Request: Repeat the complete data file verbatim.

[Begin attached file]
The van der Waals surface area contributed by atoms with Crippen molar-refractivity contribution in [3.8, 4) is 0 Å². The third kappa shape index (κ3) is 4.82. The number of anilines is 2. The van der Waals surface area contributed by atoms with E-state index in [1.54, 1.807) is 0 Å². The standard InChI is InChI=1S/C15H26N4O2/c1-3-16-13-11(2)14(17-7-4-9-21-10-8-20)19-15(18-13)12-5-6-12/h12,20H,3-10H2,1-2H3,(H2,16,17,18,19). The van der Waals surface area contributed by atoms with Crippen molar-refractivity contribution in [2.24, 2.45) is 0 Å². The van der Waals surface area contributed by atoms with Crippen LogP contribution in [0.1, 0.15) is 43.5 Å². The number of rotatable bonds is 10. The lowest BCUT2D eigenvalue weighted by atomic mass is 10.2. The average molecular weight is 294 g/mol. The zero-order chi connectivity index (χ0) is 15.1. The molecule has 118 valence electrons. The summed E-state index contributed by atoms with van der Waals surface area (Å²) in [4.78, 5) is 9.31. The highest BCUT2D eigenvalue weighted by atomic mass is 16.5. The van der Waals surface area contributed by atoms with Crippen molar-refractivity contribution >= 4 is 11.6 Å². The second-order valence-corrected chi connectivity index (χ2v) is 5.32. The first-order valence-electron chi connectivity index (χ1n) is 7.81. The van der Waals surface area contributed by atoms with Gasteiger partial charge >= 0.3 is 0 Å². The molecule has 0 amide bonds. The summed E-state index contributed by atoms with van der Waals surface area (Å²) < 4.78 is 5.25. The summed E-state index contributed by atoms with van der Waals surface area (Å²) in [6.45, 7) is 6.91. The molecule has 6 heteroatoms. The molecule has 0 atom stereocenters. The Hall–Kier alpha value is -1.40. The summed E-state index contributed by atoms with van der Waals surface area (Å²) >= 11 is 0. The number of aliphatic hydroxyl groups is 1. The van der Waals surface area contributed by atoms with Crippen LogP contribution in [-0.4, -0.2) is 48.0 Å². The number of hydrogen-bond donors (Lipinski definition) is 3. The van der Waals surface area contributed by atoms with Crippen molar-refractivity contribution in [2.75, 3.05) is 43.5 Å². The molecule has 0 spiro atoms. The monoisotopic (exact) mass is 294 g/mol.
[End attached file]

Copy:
The van der Waals surface area contributed by atoms with Crippen molar-refractivity contribution in [3.8, 4) is 0 Å². The third kappa shape index (κ3) is 4.82. The number of anilines is 2. The van der Waals surface area contributed by atoms with E-state index in [1.54, 1.807) is 0 Å². The standard InChI is InChI=1S/C15H26N4O2/c1-3-16-13-11(2)14(17-7-4-9-21-10-8-20)19-15(18-13)12-5-6-12/h12,20H,3-10H2,1-2H3,(H2,16,17,18,19). The van der Waals surface area contributed by atoms with Crippen molar-refractivity contribution in [2.24, 2.45) is 0 Å². The van der Waals surface area contributed by atoms with Crippen LogP contribution in [0.1, 0.15) is 43.5 Å². The number of rotatable bonds is 10. The lowest BCUT2D eigenvalue weighted by atomic mass is 10.2. The average molecular weight is 294 g/mol. The zero-order chi connectivity index (χ0) is 15.1. The molecule has 118 valence electrons. The summed E-state index contributed by atoms with van der Waals surface area (Å²) in [4.78, 5) is 9.31. The highest BCUT2D eigenvalue weighted by atomic mass is 16.5. The van der Waals surface area contributed by atoms with Crippen molar-refractivity contribution >= 4 is 11.6 Å². The second-order valence-corrected chi connectivity index (χ2v) is 5.32. The first-order valence-electron chi connectivity index (χ1n) is 7.81. The van der Waals surface area contributed by atoms with Gasteiger partial charge >= 0.3 is 0 Å². The molecule has 0 amide bonds. The summed E-state index contributed by atoms with van der Waals surface area (Å²) < 4.78 is 5.25. The summed E-state index contributed by atoms with van der Waals surface area (Å²) in [6.45, 7) is 6.91. The molecule has 6 heteroatoms. The molecule has 0 atom stereocenters. The Hall–Kier alpha value is -1.40. The summed E-state index contributed by atoms with van der Waals surface area (Å²) >= 11 is 0. The number of aliphatic hydroxyl groups is 1. The van der Waals surface area contributed by atoms with Crippen LogP contribution in [-0.4, -0.2) is 48.0 Å². The number of hydrogen-bond donors (Lipinski definition) is 3. The van der Waals surface area contributed by atoms with Crippen molar-refractivity contribution in [2.75, 3.05) is 43.5 Å². The molecule has 0 spiro atoms. The monoisotopic (exact) mass is 294 g/mol.